This morning Gillian and I watched the inauguration together. Even though she is a normal 14-year old girl and not all that interested in politics and current events, she is at least aware of what's going on in the world around her and understands the historical significance of today. It would be pretty hard for her not to be aware, since there's rarely a day when I'm not talking passionately about something political! 

Four years ago when Gillian was in 5th grade her class watched Obama's first inauguration and were asked to write down their observations. Here are her notes from that day.

I tried to get her to write down her observations today, but she refused since it's a school holiday and she didn't want to do anything remotely resembling school work. Instead, as we watched I asked her questions. We talked about the historical significance of this inauguration being held on Martin Luther King Day, during the year marking the 150th anniversary of the Emancipation Proclamation and the 50th anniversary of the March on Washington. Luckily, due to a having a great U.S. History teacher this year, and having also seen the movie Lincoln not long ago, she has a good understanding of both events.

I mentioned to her that Obama took his oath of office on two bibles, one that was President Lincoln's, the other having belonged to Martin Luther King Jr. She seemed most interested in the connections between today and Martin Luther King Jr. In her history class they recently watched a movie about Martin Luther King Jr. and the Children's Crusade. I asked her if she would ever be willing to do what those children did. Would she go to jail for something similar? She replied "I wouldn't have to" which I guess was a young person's very innocent, honest recognition of her white privilege.  A minute later she said, "But I would if I had to for things to change." Phew! I was relieved. One of the principles I'm trying to teach her is that although obeying laws and rules is important and right most of the time, civil disobedience for the greater good is equally important. To me, having strong convictions and being willing to risk personal comfort for those convictions, along with a sense of justice for ALL mankind  is extremely important. Belief in personal convictions and being willing to speak up against popular culture and the majority is something I really value. Because of this I'm trying to raise a child who is a thinker, not a follower.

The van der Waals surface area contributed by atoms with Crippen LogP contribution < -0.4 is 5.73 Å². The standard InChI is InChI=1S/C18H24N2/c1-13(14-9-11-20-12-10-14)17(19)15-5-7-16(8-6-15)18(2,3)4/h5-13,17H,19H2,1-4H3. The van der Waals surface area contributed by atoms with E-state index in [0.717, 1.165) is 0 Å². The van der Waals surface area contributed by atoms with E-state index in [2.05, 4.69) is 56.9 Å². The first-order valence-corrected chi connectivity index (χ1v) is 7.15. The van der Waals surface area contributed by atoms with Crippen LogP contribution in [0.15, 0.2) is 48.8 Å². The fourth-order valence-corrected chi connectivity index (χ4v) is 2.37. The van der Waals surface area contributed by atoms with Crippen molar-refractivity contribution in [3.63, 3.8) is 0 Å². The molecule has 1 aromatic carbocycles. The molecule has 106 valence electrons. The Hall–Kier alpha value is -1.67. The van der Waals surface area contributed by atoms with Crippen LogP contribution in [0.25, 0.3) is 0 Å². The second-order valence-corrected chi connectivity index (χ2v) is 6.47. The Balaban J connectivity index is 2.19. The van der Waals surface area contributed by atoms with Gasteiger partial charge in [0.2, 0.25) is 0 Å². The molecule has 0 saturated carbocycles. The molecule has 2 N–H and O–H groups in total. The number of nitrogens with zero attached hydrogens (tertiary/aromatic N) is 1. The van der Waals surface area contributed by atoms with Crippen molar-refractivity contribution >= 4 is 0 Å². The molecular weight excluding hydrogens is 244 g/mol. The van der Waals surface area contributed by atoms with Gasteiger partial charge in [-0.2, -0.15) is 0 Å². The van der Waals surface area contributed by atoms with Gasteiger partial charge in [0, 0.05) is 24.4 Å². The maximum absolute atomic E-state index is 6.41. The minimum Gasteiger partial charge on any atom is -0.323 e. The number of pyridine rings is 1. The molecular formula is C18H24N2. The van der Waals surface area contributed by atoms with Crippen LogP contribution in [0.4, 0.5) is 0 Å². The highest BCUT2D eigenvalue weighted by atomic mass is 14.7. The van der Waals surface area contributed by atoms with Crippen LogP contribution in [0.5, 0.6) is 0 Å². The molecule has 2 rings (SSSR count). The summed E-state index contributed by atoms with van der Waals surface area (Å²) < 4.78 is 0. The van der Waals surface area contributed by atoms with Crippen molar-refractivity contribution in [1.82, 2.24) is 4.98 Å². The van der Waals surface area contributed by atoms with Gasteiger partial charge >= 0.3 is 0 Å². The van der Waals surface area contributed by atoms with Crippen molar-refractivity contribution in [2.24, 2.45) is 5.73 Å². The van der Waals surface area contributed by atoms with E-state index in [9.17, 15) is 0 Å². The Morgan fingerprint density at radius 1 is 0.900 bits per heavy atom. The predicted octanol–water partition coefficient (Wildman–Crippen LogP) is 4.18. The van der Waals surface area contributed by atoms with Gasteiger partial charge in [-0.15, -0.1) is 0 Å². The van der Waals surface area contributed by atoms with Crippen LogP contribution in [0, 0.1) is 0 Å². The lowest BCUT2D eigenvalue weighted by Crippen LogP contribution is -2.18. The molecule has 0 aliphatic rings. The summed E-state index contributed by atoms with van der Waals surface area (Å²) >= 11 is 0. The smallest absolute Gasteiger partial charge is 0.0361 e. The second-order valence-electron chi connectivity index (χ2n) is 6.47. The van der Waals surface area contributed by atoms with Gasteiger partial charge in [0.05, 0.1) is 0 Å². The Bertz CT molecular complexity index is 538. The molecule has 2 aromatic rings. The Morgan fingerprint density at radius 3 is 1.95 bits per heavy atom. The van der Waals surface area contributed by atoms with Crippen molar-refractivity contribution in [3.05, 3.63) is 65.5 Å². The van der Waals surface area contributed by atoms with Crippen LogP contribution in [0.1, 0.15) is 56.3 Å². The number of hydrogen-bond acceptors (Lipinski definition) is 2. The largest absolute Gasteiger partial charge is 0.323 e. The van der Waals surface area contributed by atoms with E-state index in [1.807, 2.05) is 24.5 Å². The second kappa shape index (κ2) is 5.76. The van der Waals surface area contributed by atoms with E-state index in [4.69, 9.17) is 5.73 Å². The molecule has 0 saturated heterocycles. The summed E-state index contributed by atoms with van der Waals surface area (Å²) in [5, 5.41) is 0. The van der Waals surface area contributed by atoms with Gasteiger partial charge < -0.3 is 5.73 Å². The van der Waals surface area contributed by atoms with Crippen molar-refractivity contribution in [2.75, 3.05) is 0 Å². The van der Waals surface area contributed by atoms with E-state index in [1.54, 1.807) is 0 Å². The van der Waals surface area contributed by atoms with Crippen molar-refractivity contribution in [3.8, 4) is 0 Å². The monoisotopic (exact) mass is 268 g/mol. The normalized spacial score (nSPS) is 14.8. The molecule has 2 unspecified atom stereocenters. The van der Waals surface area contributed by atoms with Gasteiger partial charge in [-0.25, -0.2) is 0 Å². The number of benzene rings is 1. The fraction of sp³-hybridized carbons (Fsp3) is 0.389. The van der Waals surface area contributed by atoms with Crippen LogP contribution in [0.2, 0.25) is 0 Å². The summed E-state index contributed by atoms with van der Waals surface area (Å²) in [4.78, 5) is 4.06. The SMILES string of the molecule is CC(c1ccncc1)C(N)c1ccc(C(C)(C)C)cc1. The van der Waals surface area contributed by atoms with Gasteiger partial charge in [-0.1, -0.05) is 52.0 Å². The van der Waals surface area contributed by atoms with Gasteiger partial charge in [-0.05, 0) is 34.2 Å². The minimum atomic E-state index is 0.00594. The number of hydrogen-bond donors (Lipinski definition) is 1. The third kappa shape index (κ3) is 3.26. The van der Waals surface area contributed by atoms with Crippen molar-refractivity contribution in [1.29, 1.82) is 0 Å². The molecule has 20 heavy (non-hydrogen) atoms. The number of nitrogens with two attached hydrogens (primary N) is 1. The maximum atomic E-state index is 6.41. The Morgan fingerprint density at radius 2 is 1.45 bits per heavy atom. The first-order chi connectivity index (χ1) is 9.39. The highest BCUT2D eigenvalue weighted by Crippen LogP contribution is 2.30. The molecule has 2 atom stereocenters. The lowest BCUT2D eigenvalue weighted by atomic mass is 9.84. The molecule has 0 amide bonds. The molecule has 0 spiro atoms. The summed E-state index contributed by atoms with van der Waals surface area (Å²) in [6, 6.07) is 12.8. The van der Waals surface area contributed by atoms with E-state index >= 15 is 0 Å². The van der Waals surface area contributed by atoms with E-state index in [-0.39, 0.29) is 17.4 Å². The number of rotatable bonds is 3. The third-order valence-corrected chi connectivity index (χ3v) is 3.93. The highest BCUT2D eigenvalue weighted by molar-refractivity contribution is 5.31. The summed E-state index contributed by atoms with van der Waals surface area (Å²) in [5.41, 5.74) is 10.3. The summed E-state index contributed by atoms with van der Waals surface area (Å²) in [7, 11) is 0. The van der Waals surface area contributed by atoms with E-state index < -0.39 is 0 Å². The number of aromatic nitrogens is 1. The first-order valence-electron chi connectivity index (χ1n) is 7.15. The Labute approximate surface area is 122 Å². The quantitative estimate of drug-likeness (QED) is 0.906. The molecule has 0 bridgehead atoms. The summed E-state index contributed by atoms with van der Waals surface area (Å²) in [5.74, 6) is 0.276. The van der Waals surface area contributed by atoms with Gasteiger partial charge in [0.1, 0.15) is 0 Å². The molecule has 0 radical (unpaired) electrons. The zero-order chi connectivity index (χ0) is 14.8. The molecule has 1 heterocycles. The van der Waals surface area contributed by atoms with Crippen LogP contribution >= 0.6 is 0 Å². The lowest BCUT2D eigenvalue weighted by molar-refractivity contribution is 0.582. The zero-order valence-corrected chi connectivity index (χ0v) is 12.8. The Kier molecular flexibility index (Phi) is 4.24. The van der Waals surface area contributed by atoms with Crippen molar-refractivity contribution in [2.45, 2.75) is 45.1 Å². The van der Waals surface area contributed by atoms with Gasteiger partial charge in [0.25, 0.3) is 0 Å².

Much has changed in the last four years. Gillian is no longer a young child making innocent, non-political observations about our president's inauguration. Today she is more aware of the greater world around her and her connection to it. She's learning about the struggles and challenges in our country and world, and how the outcomes of such struggles impact her. I love watching this process, seeing her learn, watching the light bulbs come on in her head. She's beginning to understand her place in the world, and I hope, the importance of being an informed, active, engaged citizen. This morning was one those gratifying days of parental reward. Two months ago we sat together watching election returns, Gillian seeing me cheer and cry when Obama's victory was announced. Today we again watched history in the making. It was a good day. 

Sunday, January 13, 2013

Suicide and Guns



Although I try not to get too political on this blog, today is an exception. There have been many things I've wanted to write and share since the tragic school shooting in Newton, Connecticut and the ensuing national argument about gun control. I have very strong opinions on the subject, and personally feel our government leaders need to take immediate, strong action to strengthen gun control laws. My reasons for thinking this way are perhaps different than many others, and are very personal. I work to prevent suicide. Guns are overwhelmingly the weapon of choice in a large number of suicides, including suicides-by-cop and murder-suicides. In an email received the other day from the QPR Institute for Suicide Prevention, its President and CEO, Dr. Paul Quintett, said this: 

"We at the QPR Institute are concerned that the national debate following the Sandy Hook tragedy is veering off course.

Almost no one has noticed that most mass murderers take their own lives or are killed by police gunfire (suicide-by-cop).

So long as America remains uninformed about the role suicidal self-directed violence plays in these tragedies, and in domestic violence murder-suicides as well, our debate will not lead to new possible solutions."

Last week, The QPR Institute was asked by the American Psychological Association for recommendations to reduce gun violence in America. The APA will share these recommendations with federal officials as they discuss new gun violence prevention strategies.  The recommendations, which I fully endorse, are below. My hope is that by sharing them, others will read them and perhaps change their perspective on gun control and the need to reduce gun violence in this country. Gun violence is a serious national health issue, as is suicide. I believe both can be reduced by following the common sense, evidence based recommendations outlined below.